Traceroute can be an invaluable tool when trying to diagnose connection problems to hosts on other networks. However to be used effectively you have to understand how it works and what the output means.
Traceroute works by manipulating the Time-To-Live (TTL) value in the IP header (figure 1). Since I had to make my examples using the Stratus internal network I have X’ed out the hexadecimal representation of the IP address in the packet traces and translated all the octets in any doted decimal notation to a unique letter code A thru W. The number of letters represents the number of digits in the octet. That is AAA represents a 3 digit number while J represents a 1 digit number.
Figure 1 – packet_monitor frame with TTL high-lighted
Every router that processes the packet will decrement the TTL value by 1 and if the TTL value is greater than 0 will pass the packet to the next router or the final destination. If the TTL value is 0 the router will discard the packet and *may* send an ICMP time exceeded message back to the sender. The key is *may*, some routers will not send a time exceeded message back or will do so only if they are not busy. In addition some firewalls will block the ICMP message so even if the router sends the time exceeded message the host running traceroute may never see it.
Traceroute starts by sending a message to the target destination with a TTL value of 1. It times how long it takes from the time that it sends the message until it gets a response.
Figure 2 – packet_monitor traceroute frame and response
By default the traceroute command sends three messages with a TTL of 1 and reports all three times and the name and or IP address of the router that sent the reply. I always use the -numeric argument so I don’t have to wait for name resolution (figure 3). Traceroute then increments the TTL by 1 and does it again. It will continue incrementing the TTL until it gets a response from the target destination or some limit, 30 (by default), is reached. You can find documentation on all the traceroute arguments in the OpenVOS STREAMS TCP/IP Administrator’s Guide (R419 ) manual.
Figure 3 – traceroute output
You would expect that as the TTL increases the times would increase and this is generally the case, but not always, compare the third reported times of hop 6 (79 ms) and hop 5 (80 ms) in figure 3. There are several reasons for this. First, the network is not deterministic, sometimes it just takes longer. Second, the router at hop N-1 may be busier than the router at hop N and take longer to get around to sending the ICMP message. Finally, the return path from router N may be faster than the return path from router N-1. For example there is no requirement that the 4th router send its response back to the source via routers 3, 2 and 1. It could send its response directly to router 1 which may be significantly faster. This means that while traceroute is very good at reporting the route that a packet takes from the sending host to the target host you cannot rely on a packet sent from the target host to the sending host taking the same path only in reverse. This is known as asymmetrical routing.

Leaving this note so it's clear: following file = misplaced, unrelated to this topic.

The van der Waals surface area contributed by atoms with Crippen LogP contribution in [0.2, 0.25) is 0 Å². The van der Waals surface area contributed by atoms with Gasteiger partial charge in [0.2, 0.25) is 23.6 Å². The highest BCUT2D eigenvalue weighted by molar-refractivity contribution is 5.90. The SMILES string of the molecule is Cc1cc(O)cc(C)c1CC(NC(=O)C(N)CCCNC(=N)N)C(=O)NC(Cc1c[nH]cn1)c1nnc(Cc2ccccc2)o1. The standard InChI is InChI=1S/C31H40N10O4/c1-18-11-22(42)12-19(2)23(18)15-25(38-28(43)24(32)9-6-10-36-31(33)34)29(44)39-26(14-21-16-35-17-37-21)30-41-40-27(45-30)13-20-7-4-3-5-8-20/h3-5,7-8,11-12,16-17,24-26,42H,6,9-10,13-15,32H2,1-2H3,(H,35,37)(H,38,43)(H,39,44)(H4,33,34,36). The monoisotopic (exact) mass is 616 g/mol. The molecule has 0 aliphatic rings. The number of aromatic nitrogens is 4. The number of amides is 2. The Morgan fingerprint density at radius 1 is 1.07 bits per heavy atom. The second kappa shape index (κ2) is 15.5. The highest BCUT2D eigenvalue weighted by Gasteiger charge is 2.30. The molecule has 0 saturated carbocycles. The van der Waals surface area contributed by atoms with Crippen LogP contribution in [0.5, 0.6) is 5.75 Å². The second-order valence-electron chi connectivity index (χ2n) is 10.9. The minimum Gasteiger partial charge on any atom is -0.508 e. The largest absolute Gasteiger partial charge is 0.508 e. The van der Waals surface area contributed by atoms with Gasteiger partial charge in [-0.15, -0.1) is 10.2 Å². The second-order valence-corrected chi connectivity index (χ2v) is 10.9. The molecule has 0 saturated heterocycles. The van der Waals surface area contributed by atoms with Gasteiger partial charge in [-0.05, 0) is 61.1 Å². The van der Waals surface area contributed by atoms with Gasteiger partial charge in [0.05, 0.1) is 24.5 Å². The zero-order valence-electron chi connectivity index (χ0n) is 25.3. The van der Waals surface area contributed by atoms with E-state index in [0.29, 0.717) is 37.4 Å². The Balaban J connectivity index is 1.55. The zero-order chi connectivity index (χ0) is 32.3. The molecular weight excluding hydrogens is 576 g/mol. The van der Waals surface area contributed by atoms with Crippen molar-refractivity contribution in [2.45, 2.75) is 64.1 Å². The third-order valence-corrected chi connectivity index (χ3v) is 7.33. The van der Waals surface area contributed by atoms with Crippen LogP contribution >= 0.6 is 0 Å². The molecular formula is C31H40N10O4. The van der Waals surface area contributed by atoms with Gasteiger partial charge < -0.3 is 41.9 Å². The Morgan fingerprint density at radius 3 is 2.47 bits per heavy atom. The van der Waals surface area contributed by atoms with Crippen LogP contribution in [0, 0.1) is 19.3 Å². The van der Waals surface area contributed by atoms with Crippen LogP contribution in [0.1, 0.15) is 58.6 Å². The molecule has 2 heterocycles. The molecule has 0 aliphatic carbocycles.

Traceroute may append a flag to a time that indicates it received something other than the expected time exceeded message. The flags are:
!H – host unreachable
!N – network unreachable
!P – protocol unreachable
!N – network unreachable
!P – protocol unreachable
For example, figure 4 shows that the first router does not know how to reach the target network and so it returns a network unreachable message and traceroute terminates at that point.
Figure 4 network unreachable messages
An asterisk (*) in place of a time indicates that traceroute did not receive an answer. As I stated above it could be that the router does not send an ICMP time exceeded message, it could be that a firewall blocked the time exceeded message on its way back or that a firewall blocked the outgoing message. It could also be that the network just dropped either the outgoing or the returning message.